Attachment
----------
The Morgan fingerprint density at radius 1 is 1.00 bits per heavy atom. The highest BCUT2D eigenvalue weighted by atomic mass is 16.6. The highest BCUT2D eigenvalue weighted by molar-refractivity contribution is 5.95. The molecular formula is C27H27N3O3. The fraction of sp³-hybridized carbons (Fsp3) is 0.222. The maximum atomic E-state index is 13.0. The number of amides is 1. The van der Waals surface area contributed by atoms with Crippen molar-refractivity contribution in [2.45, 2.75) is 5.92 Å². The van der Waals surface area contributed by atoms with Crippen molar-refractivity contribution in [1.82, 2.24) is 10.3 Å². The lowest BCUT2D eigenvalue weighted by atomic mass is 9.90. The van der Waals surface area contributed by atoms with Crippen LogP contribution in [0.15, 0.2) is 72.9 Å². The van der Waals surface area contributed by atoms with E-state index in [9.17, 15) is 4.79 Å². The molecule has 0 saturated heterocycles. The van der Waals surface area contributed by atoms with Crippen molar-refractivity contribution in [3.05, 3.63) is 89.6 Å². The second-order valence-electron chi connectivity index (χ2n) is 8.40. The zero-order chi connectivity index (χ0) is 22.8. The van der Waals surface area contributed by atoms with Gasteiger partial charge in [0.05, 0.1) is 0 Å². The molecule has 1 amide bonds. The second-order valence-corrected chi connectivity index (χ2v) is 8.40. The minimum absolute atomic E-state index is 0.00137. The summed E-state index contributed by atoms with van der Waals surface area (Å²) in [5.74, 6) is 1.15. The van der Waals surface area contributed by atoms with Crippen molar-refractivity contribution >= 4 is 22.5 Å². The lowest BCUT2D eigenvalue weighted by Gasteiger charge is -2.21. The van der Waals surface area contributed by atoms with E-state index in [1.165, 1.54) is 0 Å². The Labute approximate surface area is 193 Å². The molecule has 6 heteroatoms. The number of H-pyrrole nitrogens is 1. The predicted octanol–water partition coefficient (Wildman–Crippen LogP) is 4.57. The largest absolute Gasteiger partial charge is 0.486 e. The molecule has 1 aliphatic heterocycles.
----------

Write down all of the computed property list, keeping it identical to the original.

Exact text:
The Morgan fingerprint density at radius 1 is 1.00 bits per heavy atom. The highest BCUT2D eigenvalue weighted by atomic mass is 16.6. The highest BCUT2D eigenvalue weighted by molar-refractivity contribution is 5.95. The molecular formula is C27H27N3O3. The fraction of sp³-hybridized carbons (Fsp3) is 0.222. The maximum atomic E-state index is 13.0. The number of amides is 1. The van der Waals surface area contributed by atoms with Crippen molar-refractivity contribution in [2.45, 2.75) is 5.92 Å². The van der Waals surface area contributed by atoms with Crippen molar-refractivity contribution in [1.82, 2.24) is 10.3 Å². The lowest BCUT2D eigenvalue weighted by atomic mass is 9.90. The van der Waals surface area contributed by atoms with Crippen LogP contribution in [0.15, 0.2) is 72.9 Å². The van der Waals surface area contributed by atoms with E-state index in [9.17, 15) is 4.79 Å². The molecule has 0 saturated heterocycles. The van der Waals surface area contributed by atoms with Crippen molar-refractivity contribution in [3.05, 3.63) is 89.6 Å². The second-order valence-electron chi connectivity index (χ2n) is 8.40. The zero-order chi connectivity index (χ0) is 22.8. The van der Waals surface area contributed by atoms with Gasteiger partial charge in [0.05, 0.1) is 0 Å². The molecule has 1 amide bonds. The second-order valence-corrected chi connectivity index (χ2v) is 8.40. The minimum absolute atomic E-state index is 0.00137. The summed E-state index contributed by atoms with van der Waals surface area (Å²) in [5.74, 6) is 1.15. The van der Waals surface area contributed by atoms with Crippen molar-refractivity contribution >= 4 is 22.5 Å². The lowest BCUT2D eigenvalue weighted by Gasteiger charge is -2.21. The van der Waals surface area contributed by atoms with E-state index in [1.165, 1.54) is 0 Å². The Labute approximate surface area is 193 Å². The molecule has 6 heteroatoms. The number of H-pyrrole nitrogens is 1. The predicted octanol–water partition coefficient (Wildman–Crippen LogP) is 4.57. The largest absolute Gasteiger partial charge is 0.486 e. The molecule has 1 aliphatic heterocycles.